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The East

The East emerges as an exciting piece of filmmaking from the independent scene’s hott —Matt Anderson (review...)

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Director Ron Howard’s big whale movie slaps its enormous tail fins against a rising sea of Christmas entertainment, but produces only a dull thud.

Spread the blame: Lame dialogue, overly familiar characters and an unforgivably bland central performance are among the prime factors keeping the movie from attaining epic status.

Whishaw peers into the heart of the sea
Whishaw peers into the heart of the sea

One expected better because In the Heart of the Sea tells the story of the Essex, a Nantucket whaling ship that was destroyed by a huge whale in 1820. The crew of the Essex was stranded for months after their ship was wrecked in the southern Pacific.

If all this sounds vaguely familiar, it could be for two reasons: The story of the Essex reportedly inspired (at least in part) Herman Melville’s masterwork, Moby-Dick.

Or perhaps you’re aware of Nathaniel Philbrick’s award winning nonfiction account of the Essex’s tragic fate, also called In the Heart of the Sea and the principal source for Charles Leavitt’s soggy, clich├ęd screenplay.

Howard frames his story with a visit by Melville (Ben Whishaw) to Tom Nickerson (Brendan Gleeson), the last remaining Essex survivor. With some prodding from his wife, a reluctant Nickerson begins to recount what happened to him and his shipmates some 30 years earlier.

At the time of the Essex’s voyage, Nickerson was a cabin boy. Tom Holland portrays Nickerson in the movie’s flashback scenes.

Howard makes a point of reminding us that in the early part of the 19th century, whale oil was the elixir that kept society’s lamps burning, a bulwark of the economy and, therefore, a very big deal.

The movie’s principal human conflict arrives early on. George Pollard (Benjamin Walker) lands his position as captain of the Essex because of family connections. He takes the job that had been promised to Owen Chase (Chris Hemsworth), an able first mate.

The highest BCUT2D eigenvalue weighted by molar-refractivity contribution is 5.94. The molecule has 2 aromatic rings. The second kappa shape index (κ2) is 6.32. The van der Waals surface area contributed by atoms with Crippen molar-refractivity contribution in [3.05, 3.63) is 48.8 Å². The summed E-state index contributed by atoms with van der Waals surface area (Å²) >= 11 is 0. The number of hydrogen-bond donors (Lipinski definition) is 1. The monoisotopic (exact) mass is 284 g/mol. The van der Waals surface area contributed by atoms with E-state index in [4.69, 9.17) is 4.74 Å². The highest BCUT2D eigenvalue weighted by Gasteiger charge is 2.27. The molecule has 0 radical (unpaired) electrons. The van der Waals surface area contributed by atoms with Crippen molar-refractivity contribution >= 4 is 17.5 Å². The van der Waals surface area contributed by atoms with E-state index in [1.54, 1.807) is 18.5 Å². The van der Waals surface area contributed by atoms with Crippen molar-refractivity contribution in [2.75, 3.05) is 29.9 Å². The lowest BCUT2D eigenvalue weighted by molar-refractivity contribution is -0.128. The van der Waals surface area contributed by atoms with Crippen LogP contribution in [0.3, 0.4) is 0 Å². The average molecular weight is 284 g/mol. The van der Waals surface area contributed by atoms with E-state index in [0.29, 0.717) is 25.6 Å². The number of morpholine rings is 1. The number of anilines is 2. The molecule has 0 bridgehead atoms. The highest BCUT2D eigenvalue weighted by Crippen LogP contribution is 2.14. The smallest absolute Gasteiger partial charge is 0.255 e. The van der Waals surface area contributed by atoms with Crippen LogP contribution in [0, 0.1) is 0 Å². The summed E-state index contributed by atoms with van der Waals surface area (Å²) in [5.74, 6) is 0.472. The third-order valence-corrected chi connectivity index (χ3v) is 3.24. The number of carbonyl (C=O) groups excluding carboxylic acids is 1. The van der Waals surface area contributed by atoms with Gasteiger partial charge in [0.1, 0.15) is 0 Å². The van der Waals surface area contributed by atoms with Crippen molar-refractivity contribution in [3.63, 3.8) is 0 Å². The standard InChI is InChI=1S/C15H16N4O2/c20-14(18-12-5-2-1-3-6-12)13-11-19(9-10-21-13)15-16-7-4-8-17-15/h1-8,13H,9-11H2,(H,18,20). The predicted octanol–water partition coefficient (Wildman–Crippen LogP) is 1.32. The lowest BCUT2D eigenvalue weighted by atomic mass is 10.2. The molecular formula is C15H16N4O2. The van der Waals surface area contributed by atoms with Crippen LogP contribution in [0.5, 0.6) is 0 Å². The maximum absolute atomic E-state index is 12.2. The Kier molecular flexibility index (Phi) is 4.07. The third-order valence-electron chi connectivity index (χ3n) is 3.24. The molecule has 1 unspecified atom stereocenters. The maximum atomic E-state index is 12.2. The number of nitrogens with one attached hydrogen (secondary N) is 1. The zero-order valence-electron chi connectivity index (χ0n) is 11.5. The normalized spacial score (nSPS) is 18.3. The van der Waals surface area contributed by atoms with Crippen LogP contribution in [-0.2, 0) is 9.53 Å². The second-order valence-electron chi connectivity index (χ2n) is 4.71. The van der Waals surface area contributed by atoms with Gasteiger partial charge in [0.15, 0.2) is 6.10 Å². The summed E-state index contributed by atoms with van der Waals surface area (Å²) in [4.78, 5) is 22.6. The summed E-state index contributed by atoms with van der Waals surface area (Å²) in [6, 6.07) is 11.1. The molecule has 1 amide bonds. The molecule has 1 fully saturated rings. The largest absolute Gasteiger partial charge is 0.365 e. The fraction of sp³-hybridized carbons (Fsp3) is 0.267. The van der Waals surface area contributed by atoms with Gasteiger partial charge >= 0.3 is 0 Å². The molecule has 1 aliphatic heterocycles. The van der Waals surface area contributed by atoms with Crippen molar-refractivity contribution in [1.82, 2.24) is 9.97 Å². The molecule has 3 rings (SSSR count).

Our sympathies are meant to lean toward Chase, clearly the more competent and manly of this pair of antagonists. Besides, who wants to root for a legacy case who lands a job he hasn’t really earned.

Cillian Murphy signs on as the Essex’s second mate, but doesn’t have enough to do, especially considering that Hemsworth’s performance seems to consist mostly of looking ruggedly handsome.

Howard devotes considerable attention to the brutality and sometimes repellant demands of whaling. At one point, Nickerson is ordered to climb into a dead whale’s blowhole so that he can retrieve buckets of oil, a job that’s difficult to accomplish without losing one’s lunch.

When the Essex finally encounters the heavyweight champion of whales — the product of a team of CGI wizards — the Essex and the movie are ready to capsize. A behemoth of a creature, the whale has a speckled gray body that’s bigger than the Essex, but it’s no Moby-Dick.

Once relegated to small boats, crew members struggle to survive, even resorting to cannibalism, the principal cause of the terrible guilt that burdens Nickerson in his intermittently presented conversations with Melville.

Melville took this story and made something towering, great and classic of it: Too bad he wasn’t around to help with the script for Heart of the Sea, which leaves only intimations of what might have been in its otherwise forgettable wake.